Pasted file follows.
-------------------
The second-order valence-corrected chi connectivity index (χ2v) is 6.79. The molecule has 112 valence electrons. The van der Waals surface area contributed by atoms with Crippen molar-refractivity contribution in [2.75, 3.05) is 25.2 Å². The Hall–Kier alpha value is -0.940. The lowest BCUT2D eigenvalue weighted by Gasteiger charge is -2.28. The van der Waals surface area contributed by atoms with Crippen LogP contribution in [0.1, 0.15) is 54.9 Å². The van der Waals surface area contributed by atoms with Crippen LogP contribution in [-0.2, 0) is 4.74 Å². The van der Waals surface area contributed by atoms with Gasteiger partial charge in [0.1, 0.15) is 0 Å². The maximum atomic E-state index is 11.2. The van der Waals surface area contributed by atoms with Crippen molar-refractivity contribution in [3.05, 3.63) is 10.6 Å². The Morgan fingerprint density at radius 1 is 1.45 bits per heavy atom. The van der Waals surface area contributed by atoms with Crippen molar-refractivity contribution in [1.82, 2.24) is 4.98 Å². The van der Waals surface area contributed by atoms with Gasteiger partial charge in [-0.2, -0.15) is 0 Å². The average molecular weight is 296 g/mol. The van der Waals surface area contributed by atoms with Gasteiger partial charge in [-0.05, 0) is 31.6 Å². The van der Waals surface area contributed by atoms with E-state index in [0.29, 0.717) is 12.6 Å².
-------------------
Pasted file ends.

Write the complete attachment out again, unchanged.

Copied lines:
The second-order valence-corrected chi connectivity index (χ2v) is 6.79. The molecule has 112 valence electrons. The van der Waals surface area contributed by atoms with Crippen molar-refractivity contribution in [2.75, 3.05) is 25.2 Å². The Hall–Kier alpha value is -0.940. The lowest BCUT2D eigenvalue weighted by Gasteiger charge is -2.28. The van der Waals surface area contributed by atoms with Crippen LogP contribution in [0.1, 0.15) is 54.9 Å². The van der Waals surface area contributed by atoms with Crippen LogP contribution in [-0.2, 0) is 4.74 Å². The van der Waals surface area contributed by atoms with Gasteiger partial charge in [0.1, 0.15) is 0 Å². The maximum atomic E-state index is 11.2. The van der Waals surface area contributed by atoms with Crippen molar-refractivity contribution in [3.05, 3.63) is 10.6 Å². The Morgan fingerprint density at radius 1 is 1.45 bits per heavy atom. The van der Waals surface area contributed by atoms with Crippen molar-refractivity contribution in [1.82, 2.24) is 4.98 Å². The van der Waals surface area contributed by atoms with Gasteiger partial charge in [-0.2, -0.15) is 0 Å². The average molecular weight is 296 g/mol. The van der Waals surface area contributed by atoms with Gasteiger partial charge in [-0.05, 0) is 31.6 Å². The van der Waals surface area contributed by atoms with E-state index in [0.29, 0.717) is 12.6 Å².